With regard to world history and geography, Nithe a’s Fiach an Cumail air Chuimhne (pp. 40-41) contains facts and figures from around the world, e.g. ‘’S i Russia an dùthaich a’s fuaire de’n t-saoghal, agus Birman ann an Innsibh na h-aird-an-ear, a’s teotha’ (p. 41); Andreas Hofer’ agus Luchd-Aiteachaidh na Tyrol (pp. 114-17); Righ Alfred (p. 145-46); and Blar Chorunna, agus Bas Shir Iain Moore (pp. 146-49 and pp. 159-63), which begins: ‘Air maduinn an dara-la-deug do’n cheud mhìos, bha ’n t-arm Frangach a’ sìor dhol am meud aig taobh sruth Mhero. Gu ro sheòlta ghabh Bonaparte seilbh ann an uile thighean baile Pherillo. Bha iad a’ deanamh uiread fhuaim gach latha a’ losgadh oirnn le ’n cuid ghunnacha-móra ’s gu’n do chuir iad taobh a mach nan sreathan fo fhiamh …’ (p. 146).

There are articles on a variety of other subjects, such as Aireamhadh nan Gaidheal ann an Glascho (p. 47), Meudachd agus Cudthrom Long-Chogaidh Cheud Gunnacha-Mora (pp. 125-26), and Tigh-Eiridinn Rìoghail Ghlascho (pp. 164-67). Two articles deal with the natural world – Mu’n Ghrein (pp. 246-47) and Mu’n Druchd (pp. 36-37), in which the following information is given: ‘’Nuair a bhios drùchd tróm ann, their daoine gu’m bi latha teth ann am mâireach. Mar a’s soilleire an t-àile san oidhche, no mar is anmige na neòil, is ann a’s pailte ’n drùchd’ (p. 37).

There are also some articles on religion. A series of articles entitled Melchisedec (pp. 57-59, 73-86, etc.), includes the following: ‘Cha mho is dearbhadh air gu’n d’ thug Melchisedec aran agus fìon do Abraham, oir ma’s e Criosd a bh’ ann, b’e féin Tighearna na talmhainn uile a bheathaich clann Israeil anns an fhàsach 40 bliadhna le aran o nèamh’ (p. 58). Other religious articles include Dochas (pp. 61-62), Ismael ann am Fàsach Bheer-Seba (pp. 97-98), and Suipeir an Tighearna (pp. 121-23), which makes the following distinction: ‘Tha seadh no dhà aig an fhocal feòil anns a’ Bhìobull. Tha e ann an aon àit’ a’ ciallachadh an nàduir choirbte, thruaillidh, a ta air a bhreth leinn (Rom. vii. 5.)—ann an àit’ eile nàdur daonna Chriosd’ (p. 121). There are two articles about Catholicism, An Creideamh Pàpanach (pp. 217-18) and Mu Chuirt Dhiomhair, no Cuirt-Pheanais nam Pàpanach (pp. 218-21).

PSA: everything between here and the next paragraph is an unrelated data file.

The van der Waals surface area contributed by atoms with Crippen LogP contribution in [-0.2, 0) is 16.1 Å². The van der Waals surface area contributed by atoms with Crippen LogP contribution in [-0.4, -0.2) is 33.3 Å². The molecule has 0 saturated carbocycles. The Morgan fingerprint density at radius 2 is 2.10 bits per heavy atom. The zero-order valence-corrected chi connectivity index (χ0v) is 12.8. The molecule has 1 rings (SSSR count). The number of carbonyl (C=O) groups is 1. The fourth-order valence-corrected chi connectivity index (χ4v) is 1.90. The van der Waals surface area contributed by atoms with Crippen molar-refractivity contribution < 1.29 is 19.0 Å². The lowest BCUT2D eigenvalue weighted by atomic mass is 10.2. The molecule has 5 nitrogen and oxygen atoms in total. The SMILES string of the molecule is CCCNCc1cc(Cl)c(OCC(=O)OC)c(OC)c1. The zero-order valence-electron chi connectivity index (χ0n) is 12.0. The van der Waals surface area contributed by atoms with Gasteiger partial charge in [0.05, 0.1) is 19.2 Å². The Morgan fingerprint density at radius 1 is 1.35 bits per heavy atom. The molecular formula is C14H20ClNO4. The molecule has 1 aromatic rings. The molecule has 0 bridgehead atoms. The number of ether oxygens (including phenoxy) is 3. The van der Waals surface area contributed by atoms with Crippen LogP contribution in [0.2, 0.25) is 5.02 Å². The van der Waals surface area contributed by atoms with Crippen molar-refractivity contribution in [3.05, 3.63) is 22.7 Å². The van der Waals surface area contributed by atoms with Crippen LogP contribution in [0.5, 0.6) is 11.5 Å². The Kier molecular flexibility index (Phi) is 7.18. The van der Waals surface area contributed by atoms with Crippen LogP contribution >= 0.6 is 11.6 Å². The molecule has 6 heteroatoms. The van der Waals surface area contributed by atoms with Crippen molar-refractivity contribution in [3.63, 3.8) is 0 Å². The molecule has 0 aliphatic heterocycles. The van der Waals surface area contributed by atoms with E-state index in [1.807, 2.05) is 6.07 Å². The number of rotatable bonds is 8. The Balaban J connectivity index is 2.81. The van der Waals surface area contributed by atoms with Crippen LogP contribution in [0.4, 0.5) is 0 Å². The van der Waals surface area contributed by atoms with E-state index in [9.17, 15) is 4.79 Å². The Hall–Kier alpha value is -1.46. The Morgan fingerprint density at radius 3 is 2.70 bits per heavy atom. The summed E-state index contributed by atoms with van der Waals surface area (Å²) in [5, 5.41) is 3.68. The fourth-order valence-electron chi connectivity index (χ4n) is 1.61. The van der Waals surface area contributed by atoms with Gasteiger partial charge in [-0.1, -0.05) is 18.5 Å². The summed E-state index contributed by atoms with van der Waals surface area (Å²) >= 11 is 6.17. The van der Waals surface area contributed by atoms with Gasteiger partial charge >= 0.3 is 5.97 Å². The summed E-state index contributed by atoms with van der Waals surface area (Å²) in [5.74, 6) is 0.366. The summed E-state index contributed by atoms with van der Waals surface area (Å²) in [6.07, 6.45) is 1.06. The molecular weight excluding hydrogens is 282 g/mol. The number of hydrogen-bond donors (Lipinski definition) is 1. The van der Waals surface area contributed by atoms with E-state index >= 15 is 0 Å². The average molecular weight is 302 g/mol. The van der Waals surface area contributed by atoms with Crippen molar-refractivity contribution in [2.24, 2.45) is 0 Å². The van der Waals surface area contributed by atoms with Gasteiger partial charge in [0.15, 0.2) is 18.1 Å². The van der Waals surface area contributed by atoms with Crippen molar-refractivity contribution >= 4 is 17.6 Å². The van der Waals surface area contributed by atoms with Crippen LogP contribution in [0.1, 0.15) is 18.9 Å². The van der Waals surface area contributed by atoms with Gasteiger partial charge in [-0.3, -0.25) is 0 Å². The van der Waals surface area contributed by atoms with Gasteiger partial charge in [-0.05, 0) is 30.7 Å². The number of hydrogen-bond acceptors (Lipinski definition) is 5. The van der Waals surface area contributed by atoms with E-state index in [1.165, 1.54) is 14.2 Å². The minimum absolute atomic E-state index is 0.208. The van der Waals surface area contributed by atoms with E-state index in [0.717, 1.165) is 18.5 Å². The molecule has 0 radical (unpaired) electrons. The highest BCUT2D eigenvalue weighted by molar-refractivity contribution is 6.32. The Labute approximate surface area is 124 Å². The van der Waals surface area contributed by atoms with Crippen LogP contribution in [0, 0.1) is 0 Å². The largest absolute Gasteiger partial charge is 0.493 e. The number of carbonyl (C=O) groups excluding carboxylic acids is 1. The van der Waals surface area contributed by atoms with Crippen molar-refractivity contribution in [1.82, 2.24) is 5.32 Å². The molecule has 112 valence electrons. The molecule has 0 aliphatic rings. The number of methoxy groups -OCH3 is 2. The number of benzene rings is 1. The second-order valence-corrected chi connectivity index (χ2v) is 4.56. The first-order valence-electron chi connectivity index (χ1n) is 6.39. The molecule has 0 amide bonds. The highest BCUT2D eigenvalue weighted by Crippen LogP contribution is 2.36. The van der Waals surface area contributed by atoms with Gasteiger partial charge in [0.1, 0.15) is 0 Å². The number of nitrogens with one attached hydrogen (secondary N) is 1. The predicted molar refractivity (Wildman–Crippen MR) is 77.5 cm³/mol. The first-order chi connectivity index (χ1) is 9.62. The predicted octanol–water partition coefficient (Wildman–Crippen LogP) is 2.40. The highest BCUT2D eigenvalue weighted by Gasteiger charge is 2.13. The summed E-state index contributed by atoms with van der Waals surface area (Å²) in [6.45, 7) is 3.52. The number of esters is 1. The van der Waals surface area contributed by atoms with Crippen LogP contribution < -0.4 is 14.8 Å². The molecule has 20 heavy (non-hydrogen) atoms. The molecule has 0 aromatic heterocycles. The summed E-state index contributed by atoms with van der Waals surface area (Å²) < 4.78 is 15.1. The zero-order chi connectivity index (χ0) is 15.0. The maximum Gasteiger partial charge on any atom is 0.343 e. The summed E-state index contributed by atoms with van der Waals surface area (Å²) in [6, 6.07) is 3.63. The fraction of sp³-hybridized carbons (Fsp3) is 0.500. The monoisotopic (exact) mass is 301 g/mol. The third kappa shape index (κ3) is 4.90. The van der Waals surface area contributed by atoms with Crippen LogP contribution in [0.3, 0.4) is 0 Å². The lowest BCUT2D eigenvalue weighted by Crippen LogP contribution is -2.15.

There are also a number of articles relating to language, such as Laithean na Seachduin (pp. 31-36), Mu Ainmeannan Mhiosan na Bliadhna (pp. 64-66), Mu Ainmeannan nan Airdean, Ear-Iar-Deas-Tuath (pp. 123-25), and an explanation of the spelling rule “Leathan Ri Leathan a’s Caol ri Caol.” (pp. 118-19), which introduces such terms as litrichean comh-fhoghair and litrichean foghair no gutha (p. 118). Duilleag nam Balachan (pp. 170-72) is full of information about numbers, and includes such novelties as ‘smss’, which a footnote tells us is short for ’s mar sin sios (p. 170) and neoni, no séro (p. 171). In the title of each issue, the months of the year are mostly named using ceud mhìos, dara mìos and treas mìos plus the name of the season. Of particular interest is the use of Mios na Ciùine for June (Àireamh VII).

Most issues also contain short sections on markets, Margaidhnean (e.g. p. 47), and small news items, Naigheachdan (e.g. p. 47), and there are also a number of Rev. Dr. Norman MacLeod’s ‘conversations’, e.g. Còmhradh na h-Àtha (pp. 84-89) and Comhradh nan Cnoc (pp. 153-59).

A number of the stories and articles appear in the form of a letter, for example Cliù agus Urram a’ Bhaird-Bhric, which begins ‘’Fhir mo Chridhe, Mur ’eil naigheachd agaibhse tha naigheachd agam féin, agus gheibh sibhs’ e;—oir is fîor an gnàth-fhocal tha ’g ràdh, “An làimh a bheir ’s ì ’gheibh.”’ (p. 89).

This text also contains a number of religious poems, such as Dan (pp. 62-63) and Dan Spioradail (p. 138), and a number of love poems, such as Oran (pp. 38-29), Do M’ Leannan (pp. 83-84), and Morag a’ Mhaoir (pp. 90-91). Other poems include Cairdeas (p. 63) and Dan do Loch-Dubhaich (p. 139).
Orthography The orthography provides a good specimen of the practices of the mid-nineteenth century.
Edition First edition.
Other Sources
Further Reading MacDhùghaill, Eachann, ‘Lachlann nam Mogan’, An Gaidheal, 46 (1951), 31-34.
MacLeod, Donald John, ‘Gaelic Prose’, TGSI, 49 (1974-76), 198-230.
Thomson, Derick S., ed., The Companion to Gaelic Scotland (Glasgow, 1994: Gairm).
Ewing, Rev. William, Annals of the Free Church of Scotland, 1843-1900 (Edinburgh, 1914: [n. pub.]).